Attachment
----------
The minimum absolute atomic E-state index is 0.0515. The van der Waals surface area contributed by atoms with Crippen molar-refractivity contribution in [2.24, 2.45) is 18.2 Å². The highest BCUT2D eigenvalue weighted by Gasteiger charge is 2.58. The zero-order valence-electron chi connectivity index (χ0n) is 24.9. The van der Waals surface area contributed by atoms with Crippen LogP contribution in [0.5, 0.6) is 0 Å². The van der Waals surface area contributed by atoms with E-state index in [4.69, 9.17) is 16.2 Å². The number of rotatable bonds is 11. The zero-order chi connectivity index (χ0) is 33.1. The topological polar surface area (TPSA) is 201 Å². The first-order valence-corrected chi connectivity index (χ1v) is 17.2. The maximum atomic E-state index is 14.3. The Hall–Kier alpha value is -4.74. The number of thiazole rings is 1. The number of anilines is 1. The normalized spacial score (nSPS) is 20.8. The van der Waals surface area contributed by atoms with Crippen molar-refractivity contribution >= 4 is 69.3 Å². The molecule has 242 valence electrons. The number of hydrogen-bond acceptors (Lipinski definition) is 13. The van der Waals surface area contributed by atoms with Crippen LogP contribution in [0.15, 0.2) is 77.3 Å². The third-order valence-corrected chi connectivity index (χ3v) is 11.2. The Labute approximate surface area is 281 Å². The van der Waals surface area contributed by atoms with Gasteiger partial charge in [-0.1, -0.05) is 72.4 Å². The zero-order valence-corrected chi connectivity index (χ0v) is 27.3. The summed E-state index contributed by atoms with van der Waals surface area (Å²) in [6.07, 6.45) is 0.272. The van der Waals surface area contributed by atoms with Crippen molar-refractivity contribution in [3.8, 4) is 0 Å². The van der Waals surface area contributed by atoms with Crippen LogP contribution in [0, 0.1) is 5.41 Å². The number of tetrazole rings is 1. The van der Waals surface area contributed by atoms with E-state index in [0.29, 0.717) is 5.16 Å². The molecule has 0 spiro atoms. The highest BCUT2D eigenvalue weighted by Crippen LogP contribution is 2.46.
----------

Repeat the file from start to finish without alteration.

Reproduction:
The minimum absolute atomic E-state index is 0.0515. The van der Waals surface area contributed by atoms with Crippen molar-refractivity contribution in [2.24, 2.45) is 18.2 Å². The highest BCUT2D eigenvalue weighted by Gasteiger charge is 2.58. The zero-order valence-electron chi connectivity index (χ0n) is 24.9. The van der Waals surface area contributed by atoms with Crippen LogP contribution in [0.5, 0.6) is 0 Å². The van der Waals surface area contributed by atoms with E-state index in [4.69, 9.17) is 16.2 Å². The number of rotatable bonds is 11. The zero-order chi connectivity index (χ0) is 33.1. The topological polar surface area (TPSA) is 201 Å². The first-order valence-corrected chi connectivity index (χ1v) is 17.2. The maximum atomic E-state index is 14.3. The Hall–Kier alpha value is -4.74. The number of thiazole rings is 1. The number of anilines is 1. The normalized spacial score (nSPS) is 20.8. The van der Waals surface area contributed by atoms with Crippen molar-refractivity contribution >= 4 is 69.3 Å². The molecule has 242 valence electrons. The number of hydrogen-bond acceptors (Lipinski definition) is 13. The van der Waals surface area contributed by atoms with Crippen LogP contribution in [0.15, 0.2) is 77.3 Å². The third-order valence-corrected chi connectivity index (χ3v) is 11.2. The Labute approximate surface area is 281 Å². The van der Waals surface area contributed by atoms with Gasteiger partial charge in [-0.1, -0.05) is 72.4 Å². The zero-order valence-corrected chi connectivity index (χ0v) is 27.3. The summed E-state index contributed by atoms with van der Waals surface area (Å²) in [6.07, 6.45) is 0.272. The van der Waals surface area contributed by atoms with Crippen molar-refractivity contribution in [3.8, 4) is 0 Å². The van der Waals surface area contributed by atoms with Crippen LogP contribution in [0, 0.1) is 5.41 Å². The number of tetrazole rings is 1. The van der Waals surface area contributed by atoms with E-state index in [0.29, 0.717) is 5.16 Å². The molecule has 0 spiro atoms. The highest BCUT2D eigenvalue weighted by Crippen LogP contribution is 2.46.